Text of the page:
Software development is a process used by programmers to develop computer programmes. If you are not sure what software development is, please read our blog ‘what is software development?’
The software development industry has arguably the fastest growth rate among other business sectors. There were 24.5 million software developers in the world in 2020. This is expected to grow to 27.7 million in 2023 and 28.7 million in 2024.
There are several approaches that programmers can take during the software development process, usually following a specific life cycle known as the Software Development Life Cycle (SDLC). The SDLC can help them determine the level of success in the development process.
What is the software development life cycle?
The SDLC consist of the various stages of a software cycle and the order in which these stages are carried out. The life cycle has five phases: research & planning, design, testing & development, implementation & deployment, and audit & maintenance.
The 5 phases of the software development life cycle
Research & planning
The first and most important step in any development project is research. Once the problem that needs to be addressed is established, it is important to then understand the client’s expectations and motivations in order to deliver a successful solution to the problem.
Once client expectations are established, the team can start to evaluate what technology will be required to fulfil these needs which will help to determine what software-enabled solution would be best suited for the project.
After this, the planning stage can begin. This can include assigning tasks, establishing milestones, determining deadlines for delivery, obtaining cost estimates, performing a risk analysis, and devising a strategy to avoid those risks. It is also wise to develop a proof of concept at this stage to check and validate the technical feasibility of the project before proceeding.
The second stage of the SDLC is design, during which, the team can begin to consider what the project will look like and how it will function.
Once all ideas have been selected, they can start to create the architecture for the programme and begin developing a low-fidelity prototype. These are rough concepts used to test the various structures and workflows of the solution.
When the final low-fidelity mock-up has been established, the more visual elements can be added such as the user interface. The idea will be transformed into a high-fidelity prototype that will show how the solution will appear and perform.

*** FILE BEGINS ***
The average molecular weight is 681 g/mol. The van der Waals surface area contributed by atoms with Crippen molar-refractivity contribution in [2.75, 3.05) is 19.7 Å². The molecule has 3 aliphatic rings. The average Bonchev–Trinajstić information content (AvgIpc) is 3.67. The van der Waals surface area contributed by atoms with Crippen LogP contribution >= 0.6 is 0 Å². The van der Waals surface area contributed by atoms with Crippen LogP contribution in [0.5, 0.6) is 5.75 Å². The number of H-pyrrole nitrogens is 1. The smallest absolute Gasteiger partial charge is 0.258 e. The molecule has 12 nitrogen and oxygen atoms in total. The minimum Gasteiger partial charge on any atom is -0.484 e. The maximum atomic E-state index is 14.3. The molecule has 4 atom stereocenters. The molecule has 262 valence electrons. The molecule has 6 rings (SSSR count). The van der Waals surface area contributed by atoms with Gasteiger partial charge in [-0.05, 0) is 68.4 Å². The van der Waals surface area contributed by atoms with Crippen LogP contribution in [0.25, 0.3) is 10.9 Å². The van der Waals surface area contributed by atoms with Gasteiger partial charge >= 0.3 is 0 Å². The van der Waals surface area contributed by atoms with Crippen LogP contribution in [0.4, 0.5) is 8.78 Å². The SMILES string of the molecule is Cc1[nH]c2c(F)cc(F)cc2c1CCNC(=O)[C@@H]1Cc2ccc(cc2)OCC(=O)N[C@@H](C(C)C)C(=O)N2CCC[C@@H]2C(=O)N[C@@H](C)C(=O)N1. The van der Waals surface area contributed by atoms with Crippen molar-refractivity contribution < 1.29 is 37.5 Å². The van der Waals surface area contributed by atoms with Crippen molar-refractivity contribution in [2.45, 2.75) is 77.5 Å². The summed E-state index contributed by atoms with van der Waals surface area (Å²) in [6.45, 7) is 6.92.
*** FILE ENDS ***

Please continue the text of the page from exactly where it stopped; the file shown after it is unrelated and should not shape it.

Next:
After these behaviours have been studied, the programmers can start to create an interactive user experience prototype for testing and development – which brings us onto the next step.
Testing & development
At this stage, the team can begin the coding phase in order to create a back-end solution to support the front-end design. This generally involves studying the data and behaviours established during the design process, so they can produce a model of the database.
There are two ways that the software development team can choose to release the programme, waterfall or agile. Waterfall development is a sequential approach following a linear flow, where the program will be released in one go. Whereas the agile approach is more flexible as the program can be broken down into segments which are released separately. After the code is complete, it can be delivered to the testing team for evaluation.
Implementation & deployment
After the software has been created, tested, modified, retested, and certified in production conditions, it can be sent to the production environment for deployment.
If the waterfall approach is chosen, at this stage, the team will be introducing a fully operational product into the market. If there are any issues encountered at this time, the programme will be sent for reconsideration and repair.
However, if you decide to use the Agile approach, development and deployment may refer to the introduction of a minimum viable product (MVP) with other features rolled out at a later date.
Audit and maintenance
Once the product has been developed and launched with client approval, a more iterative cycle of testing begins. The team will begin to gather post-launch analytics of performance to make sure that the solution is meeting the client’s expectations.
At this stage, a risk management plan can be executed based on system audit results including any necessary refinements needed. Therefore, if any new risks are identified, they can be included in maintenance updates and system debugs.
Programmers will often continue to work with clients to further refine their products and create additional solutions that improve the overall user experience.
Software Development with Cyber
From idea to deployment, we can handle the entire software development process on your behalf. Visit our dedicated software development page to learn. More about our bespoke services, or contact our team to discuss your software development requirements.